Even when principals and teachers have access to data, they often aren’t sure what to do with it. That’s why CASTLE (okay, it was me!) created School Data Tutorials, a web site intended to help K-12 educators work with raw student and school data.
The tutorials on the web site highlight many of the Excel skills that are helpful when working with building- and district-level data. The tutorials are targeted at data managers, principals, guidance counselors, teachers, and other school personnel who have the responsibility for collecting, analyzing, and reporting K-12 performance data (which is just about everyone these days!). You will see that the tutorials are much like the ones created by Atomic Learning (they trained us!) but are focused on data-driven decision-making needs of educators rather than being generic.
Below are the four sets of tutorials we recommend for every teacher and administrator. If every educator knew how to do these four things, schools’ capacity to do some basic monitoring of student progress would be greatly enhanced. They take just over half an hour to watch once, and of course they can be viewed as many times as necessary to accomplish mastery.
Many more tutorials are available on the site, including instructions on how to make your own data collection templates. Let me know if you feel empowered after watching these!
- Freezing rows to remain visible (1:11)
- Freezing columns to remain visible (0:40)
- Freezing both rows and columns to remain visible (0:49)
- Sorting data using a single criterion (3:04)
- Sorting data using multiple criteria (2:29)
- Sorting data with multiple header rows (1:27)
- Filtering data with AutoFilter (1:13)
- Analyzing data with AutoFilter (1:45)
- Using Custom AutoFilter to filter numerical values less or greater than a specified value (1:41)
- Turning filters off (0:34)
- Printing datasets from AutoFilter (1:39)
- Copying just the dataset obtained from AutoFilter (2:23)
- Using the Esc (Escape) key to clear selections and copy another dataset (1:16)
- Changing a numerical cell’s color with single conditional formatting conditions (2:17)
- Changing a numerical cell’s color with multiple conditional formatting conditions (1:50)
- Changing a text cell’s color with single conditional formatting conditions (0:55)
- Changing a text cell’s color with multiple conditional formatting conditions (2:53)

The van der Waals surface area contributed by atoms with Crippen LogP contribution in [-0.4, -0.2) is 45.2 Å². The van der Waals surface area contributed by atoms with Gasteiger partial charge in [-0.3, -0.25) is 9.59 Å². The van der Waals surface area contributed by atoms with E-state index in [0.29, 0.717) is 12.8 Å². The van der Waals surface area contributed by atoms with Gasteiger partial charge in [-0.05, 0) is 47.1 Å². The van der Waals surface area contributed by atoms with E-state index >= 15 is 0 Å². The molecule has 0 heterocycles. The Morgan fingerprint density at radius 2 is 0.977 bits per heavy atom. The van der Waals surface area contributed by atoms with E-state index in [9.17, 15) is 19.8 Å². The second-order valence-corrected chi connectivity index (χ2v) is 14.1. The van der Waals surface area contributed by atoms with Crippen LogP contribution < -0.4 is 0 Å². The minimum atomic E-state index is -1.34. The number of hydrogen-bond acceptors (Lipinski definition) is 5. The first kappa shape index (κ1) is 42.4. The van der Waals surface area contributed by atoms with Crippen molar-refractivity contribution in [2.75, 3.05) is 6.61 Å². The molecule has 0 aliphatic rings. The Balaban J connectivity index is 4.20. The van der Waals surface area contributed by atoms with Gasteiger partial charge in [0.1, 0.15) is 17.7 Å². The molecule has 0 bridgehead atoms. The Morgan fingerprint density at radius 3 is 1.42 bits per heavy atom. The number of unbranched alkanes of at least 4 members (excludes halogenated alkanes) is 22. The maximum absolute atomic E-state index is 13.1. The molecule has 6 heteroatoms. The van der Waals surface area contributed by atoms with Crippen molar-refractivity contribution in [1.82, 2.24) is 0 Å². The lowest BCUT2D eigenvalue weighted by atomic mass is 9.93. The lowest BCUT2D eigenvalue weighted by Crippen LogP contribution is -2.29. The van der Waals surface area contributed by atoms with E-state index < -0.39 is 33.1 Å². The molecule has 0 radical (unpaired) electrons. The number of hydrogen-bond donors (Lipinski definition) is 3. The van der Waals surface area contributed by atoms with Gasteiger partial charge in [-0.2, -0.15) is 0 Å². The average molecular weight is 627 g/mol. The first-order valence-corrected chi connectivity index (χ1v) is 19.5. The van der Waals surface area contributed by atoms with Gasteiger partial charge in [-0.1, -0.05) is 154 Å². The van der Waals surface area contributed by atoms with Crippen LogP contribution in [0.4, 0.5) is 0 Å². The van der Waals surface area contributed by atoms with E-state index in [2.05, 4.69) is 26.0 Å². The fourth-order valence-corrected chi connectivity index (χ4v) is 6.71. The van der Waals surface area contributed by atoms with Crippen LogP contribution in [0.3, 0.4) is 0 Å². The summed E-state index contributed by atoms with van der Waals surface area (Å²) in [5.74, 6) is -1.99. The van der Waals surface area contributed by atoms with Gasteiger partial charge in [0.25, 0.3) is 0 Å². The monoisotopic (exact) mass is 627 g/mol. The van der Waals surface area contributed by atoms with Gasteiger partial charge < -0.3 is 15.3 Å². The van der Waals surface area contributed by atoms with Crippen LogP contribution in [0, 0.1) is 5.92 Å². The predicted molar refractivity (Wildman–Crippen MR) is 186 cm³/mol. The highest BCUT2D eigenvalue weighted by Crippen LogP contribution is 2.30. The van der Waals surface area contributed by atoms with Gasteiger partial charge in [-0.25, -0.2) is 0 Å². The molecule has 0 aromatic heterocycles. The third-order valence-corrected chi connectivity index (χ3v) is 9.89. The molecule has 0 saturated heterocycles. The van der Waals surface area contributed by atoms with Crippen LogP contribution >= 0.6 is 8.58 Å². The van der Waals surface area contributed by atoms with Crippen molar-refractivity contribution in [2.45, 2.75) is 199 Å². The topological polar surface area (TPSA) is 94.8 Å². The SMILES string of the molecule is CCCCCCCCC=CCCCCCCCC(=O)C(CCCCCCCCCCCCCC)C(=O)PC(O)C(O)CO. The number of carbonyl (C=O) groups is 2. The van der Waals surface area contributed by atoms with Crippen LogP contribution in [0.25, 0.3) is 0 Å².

- Changing a cell’s color with calculated value conditions (3:58)
Note that you may need to turn off your browser’s pop-up blocker or install the latest Flash plug-in to view these tutorials. Happy viewing!
Wow, Scott, thanks! I’ve used Excel (or Lotus) for 20 years, but I’ve never dabbled with conditional formatting. That’s a powerful tool, and I certainly look forward to using it (where appropriate of course) next time!
WOW! I was just thinking of doing a quick tutorial like this at our next staff meeting. Now I pick one of these to show, and refer folks to the rest here. Fantastic!
May the sun always shine on your garden. May your children’s children bless you. May your enemies grovel at your feet. Thanks for such practical tips. Having used Excel for many years I’m ashamed to admit that I just learned about filters from my wife this week and now you’ve showed me how to freeze frames and color code data. And to think of all the hours I spent darting back and forth from the top of a file to the bottom to remember what was at the heading column. I’m caught somewhere between total disgust with my Neanderthal methods and elation at all the damage I can now do with our school data. My teachers probably won’t thank you as exuberantly as I.
Have you posted information on your video-making process? I make similar videos intended for internal use and would be interested to know how you do it, how much time it takes, etc.
Depending on the topic and length of the video, I’ll spend maybe an hour writing out a script (taking into account local policy in addition to the procedure). I record the video in one take with Windows Media Encoder (free and not an issue (yet) since all our computers are Windows PCs), but it usually takes me a few takes to make it all the way through without jumbling words. The videos themselves range from about 2:45 (1.4 MB) to around 4:23 (1.9 MB). When I post the video, I post the script as well. I’m not currently posting screen shots with the script (that is, the posted script is all text).
Are you posting transcripts or text versions or any other alternative? Beyond being accessibility-conscious in the personal ability sense, I don’t want anyone to have the excuse that the video wouldn’t play on their computer. 🙂